Saturday, October 3, 2015


The Moscow Rules are rules-of-thumb said to have been developed during the Cold War to be used by intelligence officers working in Moscow. The rules are associated with Moscow because the city developed a reputation as being a particularly harsh locale for clandestine operatives who were exposed . . . S.L.

  • Assume nothing.

  • Never go against your gut.

  • Everyone is potentially under opposition control.

  • Don't look back; you are never completely alone.

  • Go with the flow, blend in.

  • Vary your pattern and stay within your cover.

  • Lull them into a sense of complacency.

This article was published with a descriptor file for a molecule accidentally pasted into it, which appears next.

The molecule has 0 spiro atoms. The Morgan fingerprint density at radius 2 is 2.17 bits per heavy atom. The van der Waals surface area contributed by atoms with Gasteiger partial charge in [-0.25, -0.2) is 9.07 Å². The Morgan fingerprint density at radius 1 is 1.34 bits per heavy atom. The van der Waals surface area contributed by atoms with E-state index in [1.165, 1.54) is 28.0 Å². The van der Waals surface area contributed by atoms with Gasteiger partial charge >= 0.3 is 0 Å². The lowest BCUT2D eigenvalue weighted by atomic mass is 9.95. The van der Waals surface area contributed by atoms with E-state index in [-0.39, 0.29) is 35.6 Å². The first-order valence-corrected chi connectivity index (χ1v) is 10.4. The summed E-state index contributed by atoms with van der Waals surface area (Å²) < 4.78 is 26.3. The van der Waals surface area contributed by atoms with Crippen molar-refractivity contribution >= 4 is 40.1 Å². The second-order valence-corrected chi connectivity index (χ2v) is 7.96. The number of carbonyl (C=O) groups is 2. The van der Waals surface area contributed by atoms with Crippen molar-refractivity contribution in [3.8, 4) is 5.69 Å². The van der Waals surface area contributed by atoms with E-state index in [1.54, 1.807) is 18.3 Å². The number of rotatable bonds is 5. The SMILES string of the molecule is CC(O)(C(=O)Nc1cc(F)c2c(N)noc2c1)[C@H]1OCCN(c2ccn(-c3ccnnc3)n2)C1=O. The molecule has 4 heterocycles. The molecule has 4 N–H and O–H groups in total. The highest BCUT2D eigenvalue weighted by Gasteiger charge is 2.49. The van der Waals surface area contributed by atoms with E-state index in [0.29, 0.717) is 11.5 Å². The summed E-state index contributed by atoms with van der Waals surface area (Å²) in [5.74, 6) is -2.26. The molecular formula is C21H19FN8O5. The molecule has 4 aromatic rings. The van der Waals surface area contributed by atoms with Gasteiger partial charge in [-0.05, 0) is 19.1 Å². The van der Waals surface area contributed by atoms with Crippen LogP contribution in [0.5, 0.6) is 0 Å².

• Don't harass the opposition.

  • Pick the time and place for action.

  • Keep your options open.

  • Murphy is right.

  • Any operation can be aborted. If it feels wrong, it is wrong.

  • Maintain a natural pace.

  • Build in opportunity, but use it sparingly.

  • Float like a butterfly, sting like a bee. (Borrowed from Muhammad Ali)

  • There is no limit to a human being's ability to rationalize the truth.

  • Technology will always let you down.

  • Once is an accident. Twice is coincidence. Three times is an enemy action. (Taken from Ian Fleming's novel Goldfinger)

  • Don't attract attention, even by being too careful.

  • Moscow rules are prominently referenced in John le Carré's cold war books including - Tinker, Tailor, Soldier, Spy - as tradecraft, including use of inconspicuous signal markers (thumb tacks, chalk marks), the use of dead drops, and the ways to signal the need for a (rare) face-to-face meeting.


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